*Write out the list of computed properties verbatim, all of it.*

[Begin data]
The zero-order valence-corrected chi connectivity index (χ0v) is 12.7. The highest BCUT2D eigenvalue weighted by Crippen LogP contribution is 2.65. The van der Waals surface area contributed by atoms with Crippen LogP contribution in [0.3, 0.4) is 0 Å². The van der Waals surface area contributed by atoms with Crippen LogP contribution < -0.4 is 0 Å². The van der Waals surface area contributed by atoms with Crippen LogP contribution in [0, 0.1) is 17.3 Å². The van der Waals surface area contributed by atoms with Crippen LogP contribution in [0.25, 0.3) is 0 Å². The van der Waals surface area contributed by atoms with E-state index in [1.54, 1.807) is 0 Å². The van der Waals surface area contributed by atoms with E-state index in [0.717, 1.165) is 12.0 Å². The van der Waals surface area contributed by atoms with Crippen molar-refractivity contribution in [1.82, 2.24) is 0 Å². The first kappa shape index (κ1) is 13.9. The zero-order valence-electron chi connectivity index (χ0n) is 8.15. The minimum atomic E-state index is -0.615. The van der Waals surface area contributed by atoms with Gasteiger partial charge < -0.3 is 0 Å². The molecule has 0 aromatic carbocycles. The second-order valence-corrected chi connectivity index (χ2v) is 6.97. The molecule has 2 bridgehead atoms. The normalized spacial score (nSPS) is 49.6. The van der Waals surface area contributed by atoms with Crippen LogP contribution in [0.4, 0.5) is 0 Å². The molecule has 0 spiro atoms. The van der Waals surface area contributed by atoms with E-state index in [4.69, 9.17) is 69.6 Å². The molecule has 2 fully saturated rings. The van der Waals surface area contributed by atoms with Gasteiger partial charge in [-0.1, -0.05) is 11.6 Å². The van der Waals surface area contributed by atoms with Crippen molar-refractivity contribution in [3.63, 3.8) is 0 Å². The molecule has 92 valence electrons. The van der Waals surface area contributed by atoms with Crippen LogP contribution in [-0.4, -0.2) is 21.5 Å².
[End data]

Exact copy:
The zero-order valence-corrected chi connectivity index (χ0v) is 12.7. The highest BCUT2D eigenvalue weighted by Crippen LogP contribution is 2.65. The van der Waals surface area contributed by atoms with Crippen LogP contribution in [0.3, 0.4) is 0 Å². The van der Waals surface area contributed by atoms with Crippen LogP contribution < -0.4 is 0 Å². The van der Waals surface area contributed by atoms with Crippen LogP contribution in [0, 0.1) is 17.3 Å². The van der Waals surface area contributed by atoms with Crippen LogP contribution in [0.25, 0.3) is 0 Å². The van der Waals surface area contributed by atoms with E-state index in [1.54, 1.807) is 0 Å². The van der Waals surface area contributed by atoms with E-state index in [0.717, 1.165) is 12.0 Å². The van der Waals surface area contributed by atoms with Crippen molar-refractivity contribution in [1.82, 2.24) is 0 Å². The first kappa shape index (κ1) is 13.9. The zero-order valence-electron chi connectivity index (χ0n) is 8.15. The minimum atomic E-state index is -0.615. The van der Waals surface area contributed by atoms with Gasteiger partial charge < -0.3 is 0 Å². The molecule has 0 aromatic carbocycles. The second-order valence-corrected chi connectivity index (χ2v) is 6.97. The molecule has 2 bridgehead atoms. The normalized spacial score (nSPS) is 49.6. The van der Waals surface area contributed by atoms with Crippen LogP contribution in [0.4, 0.5) is 0 Å². The molecule has 0 spiro atoms. The van der Waals surface area contributed by atoms with E-state index in [4.69, 9.17) is 69.6 Å². The molecule has 2 fully saturated rings. The van der Waals surface area contributed by atoms with Gasteiger partial charge in [-0.1, -0.05) is 11.6 Å². The van der Waals surface area contributed by atoms with Crippen molar-refractivity contribution in [3.63, 3.8) is 0 Å². The molecule has 92 valence electrons. The van der Waals surface area contributed by atoms with Crippen LogP contribution in [-0.4, -0.2) is 21.5 Å².